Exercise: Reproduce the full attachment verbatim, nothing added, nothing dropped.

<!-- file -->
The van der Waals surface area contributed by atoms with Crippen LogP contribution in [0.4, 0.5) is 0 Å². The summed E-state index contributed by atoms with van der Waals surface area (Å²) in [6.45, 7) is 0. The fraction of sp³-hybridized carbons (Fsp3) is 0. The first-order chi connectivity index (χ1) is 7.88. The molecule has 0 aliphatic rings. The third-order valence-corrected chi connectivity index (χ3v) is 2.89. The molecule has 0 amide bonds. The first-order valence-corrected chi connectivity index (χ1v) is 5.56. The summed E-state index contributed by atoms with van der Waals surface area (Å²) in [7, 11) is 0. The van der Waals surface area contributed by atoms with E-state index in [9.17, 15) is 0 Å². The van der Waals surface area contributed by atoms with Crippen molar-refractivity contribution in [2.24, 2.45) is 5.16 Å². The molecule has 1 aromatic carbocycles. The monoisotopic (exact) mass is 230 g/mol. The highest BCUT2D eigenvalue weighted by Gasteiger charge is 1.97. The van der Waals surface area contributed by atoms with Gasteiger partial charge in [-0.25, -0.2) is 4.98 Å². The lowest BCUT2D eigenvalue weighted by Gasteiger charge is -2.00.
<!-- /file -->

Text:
The van der Waals surface area contributed by atoms with Crippen LogP contribution in [0.4, 0.5) is 0 Å². The summed E-state index contributed by atoms with van der Waals surface area (Å²) in [6.45, 7) is 0. The fraction of sp³-hybridized carbons (Fsp3) is 0. The first-order chi connectivity index (χ1) is 7.88. The molecule has 0 aliphatic rings. The third-order valence-corrected chi connectivity index (χ3v) is 2.89. The molecule has 0 amide bonds. The first-order valence-corrected chi connectivity index (χ1v) is 5.56. The summed E-state index contributed by atoms with van der Waals surface area (Å²) in [7, 11) is 0. The van der Waals surface area contributed by atoms with E-state index in [9.17, 15) is 0 Å². The van der Waals surface area contributed by atoms with Crippen molar-refractivity contribution in [2.24, 2.45) is 5.16 Å². The molecule has 1 aromatic carbocycles. The monoisotopic (exact) mass is 230 g/mol. The highest BCUT2D eigenvalue weighted by Gasteiger charge is 1.97. The van der Waals surface area contributed by atoms with Gasteiger partial charge in [-0.25, -0.2) is 4.98 Å². The lowest BCUT2D eigenvalue weighted by Gasteiger charge is -2.00.